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Nicole King Evolutionary biologist

Nicole King studies choanoflagellates and the evolution of multicellular animals from their unicellular ancestors. The origin of animals represents one of the pivotal transitions in life’s history, and one of its greatest unsolved mysteries. While the fossil record remains silent regarding the rise of multicellularity, the genetic and developmental foundations of animal origins may be deduced from shared elements among extant animals and their protozoan relatives, the choanoflagellates. To better understand the origin and evolution of animals, King’s goals are to determine the minimal genomic complexity of the common ancestor of animals, elucidate the ancestral functions of genes required for multicellular development, characterize choanoflagellate cell and developmental biology, and test the hypothesis that the emergence of multicellular animals stemmed, in part, from the evolution of new modes of gene regulation.


Investigator, Howard Hughes Medical Institute, 2013.

MacArthur Fellow, 2005.

Pew Biomedical Scholar, 2004.

George A. Bartholomew Award in Comparative Physiology, Society for Integrative and Comparative Biology, 2004.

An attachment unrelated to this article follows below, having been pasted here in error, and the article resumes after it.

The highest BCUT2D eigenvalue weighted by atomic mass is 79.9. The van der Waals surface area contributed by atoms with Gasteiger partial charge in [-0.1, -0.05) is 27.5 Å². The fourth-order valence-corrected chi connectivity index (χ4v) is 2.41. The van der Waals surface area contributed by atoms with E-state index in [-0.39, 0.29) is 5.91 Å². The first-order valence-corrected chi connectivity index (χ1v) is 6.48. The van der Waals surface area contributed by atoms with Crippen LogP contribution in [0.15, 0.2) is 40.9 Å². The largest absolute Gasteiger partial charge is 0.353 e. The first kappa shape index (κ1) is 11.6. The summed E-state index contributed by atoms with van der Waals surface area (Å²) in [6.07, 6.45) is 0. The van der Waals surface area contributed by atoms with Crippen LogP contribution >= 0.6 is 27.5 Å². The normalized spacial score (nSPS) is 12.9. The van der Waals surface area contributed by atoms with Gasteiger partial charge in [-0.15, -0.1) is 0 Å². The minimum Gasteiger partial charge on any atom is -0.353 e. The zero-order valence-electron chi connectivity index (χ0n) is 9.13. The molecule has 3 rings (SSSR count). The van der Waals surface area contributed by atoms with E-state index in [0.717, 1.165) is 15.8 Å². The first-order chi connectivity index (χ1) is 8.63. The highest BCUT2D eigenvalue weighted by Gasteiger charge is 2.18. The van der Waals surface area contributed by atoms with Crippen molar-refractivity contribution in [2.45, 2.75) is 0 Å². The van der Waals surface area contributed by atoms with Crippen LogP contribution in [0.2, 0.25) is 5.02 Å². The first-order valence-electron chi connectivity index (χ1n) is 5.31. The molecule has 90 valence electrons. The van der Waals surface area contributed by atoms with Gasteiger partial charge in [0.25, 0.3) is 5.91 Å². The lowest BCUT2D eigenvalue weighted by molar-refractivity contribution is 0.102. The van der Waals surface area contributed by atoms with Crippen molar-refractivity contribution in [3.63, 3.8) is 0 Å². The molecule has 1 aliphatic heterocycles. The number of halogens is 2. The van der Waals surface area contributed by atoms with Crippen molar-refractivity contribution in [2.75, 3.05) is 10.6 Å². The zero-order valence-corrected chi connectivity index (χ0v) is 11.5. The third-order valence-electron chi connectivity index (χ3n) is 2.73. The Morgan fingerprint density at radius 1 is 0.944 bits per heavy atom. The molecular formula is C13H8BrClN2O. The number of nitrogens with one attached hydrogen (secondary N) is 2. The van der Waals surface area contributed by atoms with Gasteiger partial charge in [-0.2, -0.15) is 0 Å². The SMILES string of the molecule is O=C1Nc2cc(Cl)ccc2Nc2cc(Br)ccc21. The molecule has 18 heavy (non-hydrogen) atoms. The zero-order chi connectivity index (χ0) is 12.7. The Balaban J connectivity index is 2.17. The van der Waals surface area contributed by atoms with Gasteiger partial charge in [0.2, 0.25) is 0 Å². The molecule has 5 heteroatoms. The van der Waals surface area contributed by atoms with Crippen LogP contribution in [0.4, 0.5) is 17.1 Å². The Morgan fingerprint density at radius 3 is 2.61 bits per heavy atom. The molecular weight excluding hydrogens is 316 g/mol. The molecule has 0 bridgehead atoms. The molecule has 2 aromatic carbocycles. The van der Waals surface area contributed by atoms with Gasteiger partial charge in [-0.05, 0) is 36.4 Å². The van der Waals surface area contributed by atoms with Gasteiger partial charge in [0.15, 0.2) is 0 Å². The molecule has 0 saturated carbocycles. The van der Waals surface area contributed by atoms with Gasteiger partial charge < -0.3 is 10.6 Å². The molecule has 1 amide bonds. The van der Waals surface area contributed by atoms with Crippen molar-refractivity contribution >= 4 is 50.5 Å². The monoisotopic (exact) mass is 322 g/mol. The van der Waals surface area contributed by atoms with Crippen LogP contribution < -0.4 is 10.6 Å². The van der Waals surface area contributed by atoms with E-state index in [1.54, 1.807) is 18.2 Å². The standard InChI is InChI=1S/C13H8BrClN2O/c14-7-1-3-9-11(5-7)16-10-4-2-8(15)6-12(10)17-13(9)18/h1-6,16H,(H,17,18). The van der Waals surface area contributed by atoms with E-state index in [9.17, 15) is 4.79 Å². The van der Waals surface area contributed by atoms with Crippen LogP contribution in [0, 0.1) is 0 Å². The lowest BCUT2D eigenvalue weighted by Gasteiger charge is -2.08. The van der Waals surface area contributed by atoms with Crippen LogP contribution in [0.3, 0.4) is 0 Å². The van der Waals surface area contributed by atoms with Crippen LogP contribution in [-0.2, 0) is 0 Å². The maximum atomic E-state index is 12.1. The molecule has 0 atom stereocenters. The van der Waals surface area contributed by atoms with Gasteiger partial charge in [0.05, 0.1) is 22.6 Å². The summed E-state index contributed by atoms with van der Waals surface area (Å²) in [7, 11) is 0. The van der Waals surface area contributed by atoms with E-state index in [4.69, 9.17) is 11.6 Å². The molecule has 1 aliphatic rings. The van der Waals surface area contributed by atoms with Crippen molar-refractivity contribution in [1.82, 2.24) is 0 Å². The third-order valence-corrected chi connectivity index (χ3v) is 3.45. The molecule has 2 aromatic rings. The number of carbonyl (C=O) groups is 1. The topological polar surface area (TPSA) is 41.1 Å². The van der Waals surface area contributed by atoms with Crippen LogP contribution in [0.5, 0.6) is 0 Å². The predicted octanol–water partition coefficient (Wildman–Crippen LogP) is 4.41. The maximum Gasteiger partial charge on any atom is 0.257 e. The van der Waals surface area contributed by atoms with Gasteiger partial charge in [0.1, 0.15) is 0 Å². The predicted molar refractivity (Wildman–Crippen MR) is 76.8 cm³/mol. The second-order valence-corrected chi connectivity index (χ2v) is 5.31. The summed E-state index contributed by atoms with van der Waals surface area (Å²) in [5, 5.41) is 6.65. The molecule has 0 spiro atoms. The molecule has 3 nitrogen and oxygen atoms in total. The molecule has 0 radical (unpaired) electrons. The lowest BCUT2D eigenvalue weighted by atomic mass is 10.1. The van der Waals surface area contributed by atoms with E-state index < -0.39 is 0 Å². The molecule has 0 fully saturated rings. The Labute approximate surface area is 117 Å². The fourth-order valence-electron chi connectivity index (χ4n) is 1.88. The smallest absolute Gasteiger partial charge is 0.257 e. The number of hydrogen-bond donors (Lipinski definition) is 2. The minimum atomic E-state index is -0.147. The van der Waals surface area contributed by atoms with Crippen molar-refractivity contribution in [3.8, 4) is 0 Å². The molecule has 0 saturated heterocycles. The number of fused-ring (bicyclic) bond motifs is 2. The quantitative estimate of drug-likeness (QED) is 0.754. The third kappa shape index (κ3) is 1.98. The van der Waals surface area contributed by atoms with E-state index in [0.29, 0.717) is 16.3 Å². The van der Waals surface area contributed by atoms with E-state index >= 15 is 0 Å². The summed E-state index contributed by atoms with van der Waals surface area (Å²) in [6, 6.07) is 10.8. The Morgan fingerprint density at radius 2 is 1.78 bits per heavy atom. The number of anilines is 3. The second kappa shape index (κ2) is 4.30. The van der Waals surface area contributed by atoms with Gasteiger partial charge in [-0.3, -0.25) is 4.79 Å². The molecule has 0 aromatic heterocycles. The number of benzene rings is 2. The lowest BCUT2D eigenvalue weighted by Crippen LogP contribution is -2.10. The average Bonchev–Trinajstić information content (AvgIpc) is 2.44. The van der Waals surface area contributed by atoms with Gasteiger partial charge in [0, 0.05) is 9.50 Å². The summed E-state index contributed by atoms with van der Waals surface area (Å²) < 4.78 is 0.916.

Relevant Publications

R. A. Alegado et al. “A Bacterial Sulfonolipid Triggers Multicellular Development in the Closest Living Relatives of Animals.” Ed. Peter Greenberg. eLife, vol. 1, 2012. e00013. PMC. Web. 20 Nov. 2015.

D. J. Richter and N. King, "The Genomic and Cellular Foundations of Animal Origins," Annual Review of Genetics, vol. 47, pp. 509-537, 2013.

T. C. Levin and N. King, "Evidence for Sex and Recombination in the Choanoflagellate Salpingoeca rosetta," Current Biology, vol. 23, no. 21, pp. 2176-2180, 2013.

R. A. Alegado, and N. King, "Bacterial influences on animal origins," Cold Spring Harbor perspectives in biology, vol. 6, no. 11, pp. a016162, 2014.

T. C. Levin et al, "The rosetteless gene controls development in the choanoflagellate S. rosetta," eLife, vol. 3, 2014.



Senior Fellow Integrated Microbial Biodiversity


University of California, BerkeleyDepartment of Molecular & Cell Biology


PhD (Biochemistry) Harvard University

BS (Biology) Indiana University


United States

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